Adam and Eve. Noah and the flood. The Burning Bush. Moses and the Ten Commandments. Many of us are familiar with these and other stories from the Hebrew Bible (or Old Testament), a familiarity learned in synagogue, church, and devotional readings, as well as from movies, songs, and fiction. This course offers students an academic way to engage those stories. We will think about the Hebrew Bible in its Mediterranean and Near Eastern contexts, the collective authorship of the Torah, and the relationship of the Bible to other ancient writings, such as the Dead Sea scrolls and early Christian writings. To do so, we will examine how the collected writings of the Hebrew Bible have been read and interpreted in different ways by ancient religious communities and by modern scholars, an approach intended to encourage reflection on our own reading practices. The takeaway from this course is a greater appreciation of the variety, complexity, and ambiguity of one of the most important collections of texts in Western culture.

REL-B 210: INTRODUCTION TO BUDDHISM (6697)

arts/humanities global civ/cultures

Instructor: Nance, Richard F.
Course Duration: 8/26/19 — 12/20/19
Day & Time: TR 1:00 PM — 2:15 PM
Location: Optometry School 105
Credit Hours: 3.0
CASE Requirement(s): A&H GCC

This course surveys the development of Buddhism, from its origins in India to its subsequent expansion across the globe, including the United States. The course has two main goals: to familiarize you with the basic ideas and practices of Buddhism as they have taken shape in various historical and cultural settings. It also invites you to think critically and carefully about these ideas and practices, and what they imply for those who espouse and engage in them.

REL-B 220: INTRODUCTION TO HINDUISM (30876)

arts/humanities global civ/cultures

Instructor: Manring, Rebecca
Course Duration: 8/26/19 — 12/20/19
Day & Time: TR 11:15 AM — 12:30 PM
Location: Sycamore Hall 103
Credit Hours: 3.0
CASE Requirement(s): A&H GCC

"Hinduism" is the umbrella term for the vast and multifaceted traditions of at least 80% of the people of India, and nearly 20% of all human beings on earth. In this course we can only begin to wrap our minds around its richness and diversity. Our goal is to gain a basic understanding of this religious tradition, to expand our own ideas of what it means to be human, and to broaden our understanding of what "religion" is. To do so, we will explore the tensions between different strands of Hinduism: renunciation and desire, form and formlessness, duty and freedom, temple practice and meditative withdrawal, just to name a few. The result will be a greater appreciation of Hinduism, religion, and what it means to be human.

REL-B 300: STDS IN SOUTH EAST & ASIAN REL (30846)

arts/humanities

Topic Title: Mahabharata
Instructor: Manring, Rebecca
Course Duration: 8/26/19 — 12/20/19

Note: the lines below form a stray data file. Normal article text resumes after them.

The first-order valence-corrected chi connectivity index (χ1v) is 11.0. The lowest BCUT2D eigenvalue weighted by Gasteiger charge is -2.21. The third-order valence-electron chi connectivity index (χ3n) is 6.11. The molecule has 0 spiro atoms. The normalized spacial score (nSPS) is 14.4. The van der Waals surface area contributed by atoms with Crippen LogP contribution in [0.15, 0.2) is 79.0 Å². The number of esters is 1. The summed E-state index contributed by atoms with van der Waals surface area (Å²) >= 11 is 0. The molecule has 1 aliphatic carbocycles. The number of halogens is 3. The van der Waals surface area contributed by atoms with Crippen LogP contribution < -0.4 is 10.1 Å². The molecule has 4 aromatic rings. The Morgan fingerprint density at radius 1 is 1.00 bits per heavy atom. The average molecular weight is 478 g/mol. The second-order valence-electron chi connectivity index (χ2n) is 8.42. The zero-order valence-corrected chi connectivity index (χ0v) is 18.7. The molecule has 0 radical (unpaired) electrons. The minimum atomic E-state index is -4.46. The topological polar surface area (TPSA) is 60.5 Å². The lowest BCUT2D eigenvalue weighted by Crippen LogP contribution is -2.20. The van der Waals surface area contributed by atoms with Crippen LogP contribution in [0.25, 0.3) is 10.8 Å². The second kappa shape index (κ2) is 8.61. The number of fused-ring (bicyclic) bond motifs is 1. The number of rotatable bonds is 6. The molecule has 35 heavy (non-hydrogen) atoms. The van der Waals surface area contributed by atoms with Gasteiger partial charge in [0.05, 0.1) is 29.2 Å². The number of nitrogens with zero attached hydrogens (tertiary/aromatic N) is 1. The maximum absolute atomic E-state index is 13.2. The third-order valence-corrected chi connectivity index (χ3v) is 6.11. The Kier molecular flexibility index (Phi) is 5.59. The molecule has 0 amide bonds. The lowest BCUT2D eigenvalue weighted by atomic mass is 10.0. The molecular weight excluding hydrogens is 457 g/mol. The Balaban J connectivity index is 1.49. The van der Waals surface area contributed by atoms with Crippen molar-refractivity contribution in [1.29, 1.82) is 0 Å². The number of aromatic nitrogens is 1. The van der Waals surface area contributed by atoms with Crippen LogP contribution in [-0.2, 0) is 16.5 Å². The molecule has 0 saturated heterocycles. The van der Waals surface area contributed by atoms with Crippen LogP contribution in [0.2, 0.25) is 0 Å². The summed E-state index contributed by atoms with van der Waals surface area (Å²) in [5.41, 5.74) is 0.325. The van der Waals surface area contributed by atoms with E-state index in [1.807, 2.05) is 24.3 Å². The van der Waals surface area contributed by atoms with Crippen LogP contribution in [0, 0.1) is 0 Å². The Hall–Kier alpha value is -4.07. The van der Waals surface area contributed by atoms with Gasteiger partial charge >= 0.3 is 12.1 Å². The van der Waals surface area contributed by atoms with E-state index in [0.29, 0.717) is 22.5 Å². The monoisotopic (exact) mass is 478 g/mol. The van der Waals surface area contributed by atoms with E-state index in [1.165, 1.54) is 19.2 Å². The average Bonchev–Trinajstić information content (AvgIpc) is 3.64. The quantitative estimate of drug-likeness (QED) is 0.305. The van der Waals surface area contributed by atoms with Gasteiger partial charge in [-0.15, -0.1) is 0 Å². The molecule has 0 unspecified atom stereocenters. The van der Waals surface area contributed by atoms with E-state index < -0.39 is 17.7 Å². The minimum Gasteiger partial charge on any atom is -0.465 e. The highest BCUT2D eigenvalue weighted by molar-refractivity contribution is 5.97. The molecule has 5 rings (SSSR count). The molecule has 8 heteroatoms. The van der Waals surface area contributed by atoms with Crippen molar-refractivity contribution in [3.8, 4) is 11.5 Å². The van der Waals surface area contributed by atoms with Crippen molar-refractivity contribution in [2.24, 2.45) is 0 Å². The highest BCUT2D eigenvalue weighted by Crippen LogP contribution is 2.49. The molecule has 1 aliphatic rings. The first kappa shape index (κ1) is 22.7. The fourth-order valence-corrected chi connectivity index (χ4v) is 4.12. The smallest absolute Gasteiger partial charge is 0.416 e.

Day & Time: TR 2:30 PM — 3:45 PM
Location: Cedar Hall C107
Credit Hours: 3.0
CASE Requirement(s): A&H

What is our duty as human beings? How do we know what's the right thing to do in a difficult situation? This course explores how ancient Indians answered this question in the Mahabharata, a foundational text of Indian civilization. This classical Indian epic offers tremendous mythic and psychological insight into the human condition. We'll read significant excerpts from the epic itself, alongside recent scholarship on its literary, religious and historical contexts. We'll also consider it as performance by watching several modern stagings of the Mahabharata, as well as by reviewing recent novels that draw upon this classic epic.

REL-D 301: RELIGION AND ITS CRITICS (30861)

arts/humanities global civ/cultures

Instructor: Michelson, Patrick Lally
Course Duration: 8/26/19 — 12/20/19
Day & Time: TR 9:30 AM — 10:45 AM
Location: Student Building Frances Morg 138
Credit Hours: 3.0
CASE Requirement(s): A&H GCC

What does it mean to say that God is dead? Does it mean that God was once alive, but is now deceased? Does it mean that God is alive, but hidden, absent, or silent and, thus, dead to humans? Does it mean that God has never existed, but humans are only recently becoming aware of this fact? Is God dead to some people, but alive to others? And what are the consequences of God's death? Does it obliterate the possibility of truth, morality, and order? This course examines these and other questions by engaging the atheistic claim that 'God is dead' and the various religious responses to it. To do so, we will read several of the major texts in the death of God literature, with the intent of exploring how competing claims about the death of God challenge our understandings of culture, knowledge, life, and death.

REL-D 301: RELIGION AND ITS CRITICS (30834)

arts/humanities global civ/cultures

Instructor: Schott, Jeremy M
Course Duration: 8/26/19 — 12/20/19
Day & Time: MW 1:00 PM — 2:15 PM
Location: Ballantine Hall 145
Credit Hours: 3.0
CASE Requirement(s): A&H GCC